How to Defeat Terrorism
Mason Policy Professor Audrey Kurth Cronin, who is an internationally-known expert on terrorism, presented a proposal for an integrated grand strategy in the ongoing U.S. campaign against al-Qaeda. During a Brown Bag seminar titled “U.S. Grand Strategy and Counterterrorism,” she argued that more than a decade after 9/11, broad agreement about the United States’ objectives in this war continues to be elusive. Instead, a lack of clear strategic goals, along with an overemphasis on military operations, has led to ‘mission creep,’ as the scope of counterterrorism strategy continues to broaden. The presentation was drawn from her just-published article by the same name in the journal Orbis.
“Part of the problem is that, unlike classical military campaigns, terrorism offers poor metrics,” she said, citing body count, territory gained and other traditional measures as unfit for describing success against terrorists. “More to the point, objective numbers don’t seem to matter much anyway,” she continued, since the American public have become so intolerant of risk that the next time there is a successful attack of any kind, on an airplane or on U.S. soil, the widespread view will be that the United States has lost and al-Qaeda has won. The result is an enhanced vulnerability and a tendency to make policy decisions reactively rather than strategically.
Cronin addressed three questions: Do we have a clear strategy? Is it working? And is it integral to an effective grand strategy for the United States? Regarding Al-Qaeda specifically, she noted that debate continues about what U.S. ends should be and how peace will be defined and realized. To move the debate forward, she situated Al-Qaeda’s activities in a historical context, noting that terrorists use symbolic power and attacks to draw power from the State. “They leverage tactics to have strategic effects, because they don’t have the power of a legitimate state,” she said.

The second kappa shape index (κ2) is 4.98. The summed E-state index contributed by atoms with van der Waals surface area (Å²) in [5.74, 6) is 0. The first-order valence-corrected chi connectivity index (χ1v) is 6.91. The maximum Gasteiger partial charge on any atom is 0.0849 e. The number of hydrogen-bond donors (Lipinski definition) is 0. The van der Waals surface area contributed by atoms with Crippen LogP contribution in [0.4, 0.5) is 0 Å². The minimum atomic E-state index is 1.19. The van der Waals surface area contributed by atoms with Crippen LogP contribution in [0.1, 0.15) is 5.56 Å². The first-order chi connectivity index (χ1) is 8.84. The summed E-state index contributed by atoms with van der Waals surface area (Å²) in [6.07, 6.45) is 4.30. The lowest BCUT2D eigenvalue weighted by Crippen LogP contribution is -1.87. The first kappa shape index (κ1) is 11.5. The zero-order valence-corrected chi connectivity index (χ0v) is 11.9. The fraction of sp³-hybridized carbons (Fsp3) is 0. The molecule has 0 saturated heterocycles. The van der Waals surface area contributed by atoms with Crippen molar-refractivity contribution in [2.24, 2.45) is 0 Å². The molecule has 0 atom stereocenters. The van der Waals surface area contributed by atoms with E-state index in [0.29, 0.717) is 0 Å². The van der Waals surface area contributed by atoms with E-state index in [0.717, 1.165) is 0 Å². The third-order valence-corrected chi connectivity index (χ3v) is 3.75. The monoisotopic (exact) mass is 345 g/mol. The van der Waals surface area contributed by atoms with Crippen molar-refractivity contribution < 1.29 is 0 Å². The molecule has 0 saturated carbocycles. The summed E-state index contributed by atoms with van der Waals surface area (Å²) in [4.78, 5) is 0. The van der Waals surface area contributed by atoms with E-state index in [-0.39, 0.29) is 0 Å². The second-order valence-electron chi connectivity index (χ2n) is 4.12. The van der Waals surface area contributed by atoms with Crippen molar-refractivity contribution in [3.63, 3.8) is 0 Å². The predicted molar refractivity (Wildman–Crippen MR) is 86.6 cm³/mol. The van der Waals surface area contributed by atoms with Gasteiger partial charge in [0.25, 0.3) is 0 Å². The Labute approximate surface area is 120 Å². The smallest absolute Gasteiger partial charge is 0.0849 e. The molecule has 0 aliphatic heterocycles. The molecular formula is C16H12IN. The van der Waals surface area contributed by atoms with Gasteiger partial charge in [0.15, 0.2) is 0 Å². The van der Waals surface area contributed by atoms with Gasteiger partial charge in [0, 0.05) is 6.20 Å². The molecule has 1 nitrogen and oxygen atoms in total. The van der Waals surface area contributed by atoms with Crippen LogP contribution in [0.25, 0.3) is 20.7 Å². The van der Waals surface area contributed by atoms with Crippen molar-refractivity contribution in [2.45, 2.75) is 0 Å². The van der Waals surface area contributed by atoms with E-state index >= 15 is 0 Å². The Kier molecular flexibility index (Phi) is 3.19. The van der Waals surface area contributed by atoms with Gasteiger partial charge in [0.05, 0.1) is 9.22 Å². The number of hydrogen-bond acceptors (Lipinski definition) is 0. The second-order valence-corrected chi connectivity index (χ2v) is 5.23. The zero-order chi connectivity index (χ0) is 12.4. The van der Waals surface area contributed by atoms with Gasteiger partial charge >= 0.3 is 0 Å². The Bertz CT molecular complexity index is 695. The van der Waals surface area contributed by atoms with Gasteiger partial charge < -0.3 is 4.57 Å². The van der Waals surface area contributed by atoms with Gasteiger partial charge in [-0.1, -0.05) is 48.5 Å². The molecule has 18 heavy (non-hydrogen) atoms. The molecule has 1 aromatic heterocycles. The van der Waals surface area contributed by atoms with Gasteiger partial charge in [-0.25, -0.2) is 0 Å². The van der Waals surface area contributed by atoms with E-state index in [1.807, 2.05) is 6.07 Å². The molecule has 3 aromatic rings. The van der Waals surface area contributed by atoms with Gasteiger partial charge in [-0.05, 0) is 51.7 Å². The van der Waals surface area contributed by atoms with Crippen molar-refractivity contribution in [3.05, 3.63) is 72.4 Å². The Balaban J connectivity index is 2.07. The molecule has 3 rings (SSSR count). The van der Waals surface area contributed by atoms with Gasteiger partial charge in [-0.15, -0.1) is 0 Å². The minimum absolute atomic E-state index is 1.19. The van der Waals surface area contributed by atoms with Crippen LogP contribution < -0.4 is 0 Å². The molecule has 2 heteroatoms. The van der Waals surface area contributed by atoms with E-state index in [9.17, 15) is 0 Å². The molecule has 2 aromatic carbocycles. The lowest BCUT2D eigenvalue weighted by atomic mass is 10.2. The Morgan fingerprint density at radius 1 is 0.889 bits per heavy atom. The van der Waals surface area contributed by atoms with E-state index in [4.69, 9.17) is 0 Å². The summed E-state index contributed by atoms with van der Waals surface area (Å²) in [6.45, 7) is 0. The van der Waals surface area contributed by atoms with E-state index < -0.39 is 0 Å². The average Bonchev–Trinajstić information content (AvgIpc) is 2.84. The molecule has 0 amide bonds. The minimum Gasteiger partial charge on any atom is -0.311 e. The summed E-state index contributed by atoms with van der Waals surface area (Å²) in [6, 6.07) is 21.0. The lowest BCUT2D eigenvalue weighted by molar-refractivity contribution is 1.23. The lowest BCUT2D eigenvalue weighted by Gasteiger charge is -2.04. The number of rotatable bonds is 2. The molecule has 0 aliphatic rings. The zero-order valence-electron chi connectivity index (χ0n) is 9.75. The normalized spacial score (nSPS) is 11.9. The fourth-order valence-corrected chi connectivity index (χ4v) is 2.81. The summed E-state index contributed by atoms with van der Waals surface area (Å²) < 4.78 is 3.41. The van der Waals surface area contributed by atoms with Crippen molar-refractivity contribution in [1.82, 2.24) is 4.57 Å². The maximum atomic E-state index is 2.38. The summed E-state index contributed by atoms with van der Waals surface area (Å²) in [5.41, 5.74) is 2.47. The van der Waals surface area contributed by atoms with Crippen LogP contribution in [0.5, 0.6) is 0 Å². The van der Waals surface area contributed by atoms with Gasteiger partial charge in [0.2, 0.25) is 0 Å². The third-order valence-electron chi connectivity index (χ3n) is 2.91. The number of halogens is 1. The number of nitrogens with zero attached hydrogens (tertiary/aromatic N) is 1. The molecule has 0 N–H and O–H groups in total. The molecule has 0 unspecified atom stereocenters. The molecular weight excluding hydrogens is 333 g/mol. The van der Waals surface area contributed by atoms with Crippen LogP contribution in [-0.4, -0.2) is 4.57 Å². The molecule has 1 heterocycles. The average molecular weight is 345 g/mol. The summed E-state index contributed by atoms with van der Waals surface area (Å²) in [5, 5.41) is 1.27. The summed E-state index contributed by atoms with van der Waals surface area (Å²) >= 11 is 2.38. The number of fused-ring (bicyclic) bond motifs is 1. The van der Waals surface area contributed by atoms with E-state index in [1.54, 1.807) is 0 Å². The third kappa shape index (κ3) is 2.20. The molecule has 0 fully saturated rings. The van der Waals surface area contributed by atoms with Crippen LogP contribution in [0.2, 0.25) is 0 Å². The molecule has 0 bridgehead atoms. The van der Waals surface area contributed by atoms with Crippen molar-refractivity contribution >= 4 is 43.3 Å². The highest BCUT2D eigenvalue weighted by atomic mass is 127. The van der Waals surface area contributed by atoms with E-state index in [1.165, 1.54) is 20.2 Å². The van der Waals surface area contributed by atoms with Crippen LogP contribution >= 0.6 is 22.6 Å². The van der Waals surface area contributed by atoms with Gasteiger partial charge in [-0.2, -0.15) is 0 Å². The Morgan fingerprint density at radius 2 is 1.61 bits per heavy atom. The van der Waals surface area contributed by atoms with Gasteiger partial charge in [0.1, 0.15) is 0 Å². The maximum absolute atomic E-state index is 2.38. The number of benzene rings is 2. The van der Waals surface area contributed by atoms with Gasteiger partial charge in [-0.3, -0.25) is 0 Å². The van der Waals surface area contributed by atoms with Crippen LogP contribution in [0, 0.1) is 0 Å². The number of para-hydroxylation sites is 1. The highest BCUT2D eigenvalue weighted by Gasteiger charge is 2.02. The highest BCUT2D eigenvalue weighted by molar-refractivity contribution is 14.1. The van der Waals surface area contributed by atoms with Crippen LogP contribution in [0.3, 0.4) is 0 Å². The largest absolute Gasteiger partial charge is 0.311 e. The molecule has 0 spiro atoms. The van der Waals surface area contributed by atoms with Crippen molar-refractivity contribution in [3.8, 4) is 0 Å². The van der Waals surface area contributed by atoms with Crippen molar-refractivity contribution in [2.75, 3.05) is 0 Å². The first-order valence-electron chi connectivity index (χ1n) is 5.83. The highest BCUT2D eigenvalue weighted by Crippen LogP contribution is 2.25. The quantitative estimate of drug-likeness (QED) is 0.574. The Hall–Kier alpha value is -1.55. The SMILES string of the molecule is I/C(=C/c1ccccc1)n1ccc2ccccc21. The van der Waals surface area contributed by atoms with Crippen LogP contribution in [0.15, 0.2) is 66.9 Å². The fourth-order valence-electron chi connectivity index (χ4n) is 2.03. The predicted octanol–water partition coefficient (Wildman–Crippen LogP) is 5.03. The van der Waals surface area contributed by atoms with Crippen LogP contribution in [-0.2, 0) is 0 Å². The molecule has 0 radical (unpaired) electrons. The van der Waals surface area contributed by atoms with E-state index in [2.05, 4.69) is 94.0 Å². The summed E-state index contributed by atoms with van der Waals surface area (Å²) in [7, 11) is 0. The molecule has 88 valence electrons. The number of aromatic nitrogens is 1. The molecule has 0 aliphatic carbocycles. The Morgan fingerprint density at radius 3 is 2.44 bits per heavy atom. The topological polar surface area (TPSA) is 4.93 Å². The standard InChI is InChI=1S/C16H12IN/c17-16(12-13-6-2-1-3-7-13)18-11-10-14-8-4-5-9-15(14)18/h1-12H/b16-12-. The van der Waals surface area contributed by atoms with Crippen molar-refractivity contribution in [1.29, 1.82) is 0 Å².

Typically, those tactics include ‘provocation’ or attacks that cause the state to react in ways against its own interest; ‘polarization’ or attacks causing states to curtail rights and invite authoritarian regimes into power; and ‘mobilization’ or attacks designed to invigorate a cause, and boost recruitment and fundraising.
All these tactics are means to ends, Cronin explained. Al-Qaeda’s ends include removing Western influence from the Middle East, causing U.S.-backed Arab regimes to fall and reinstating a caliphate. “I would argue that mobilization has been Al-Qaeda’s favored method,” Cronin said, but noted that the group’s track record is poor. It has failed to either accomplish its objectives or play a driving role in recent regime changes. Moreover, support for Al-Qaeda has dropped, in part because of the large numbers of Muslims who have been killed as a result of its activities.
Cronin pointed out, however, that “The loss of support for Al-Qaeda doesn’t necessarily mean more support for the U.S,” she said. “While Al-Qaeda is clearly losing, we’re not necessarily winning. And unless we adapt, we must face the possibility that we could both lose.”
One suggestion Cronin offered is that the United States should exploit Al-Qaeda’s greatest weakness through a strategy of counter-mobilization: “Instead of trying to win hearts and minds, we should facilitate Al-Qaeda’s capacity to lose them.” Likewise, she counseled that U.S. strategy should pursue policies of self-determination rather than democratization in other countries. “We have to reverse the impression that the only change the U.S. supports is change that we cause,” she said.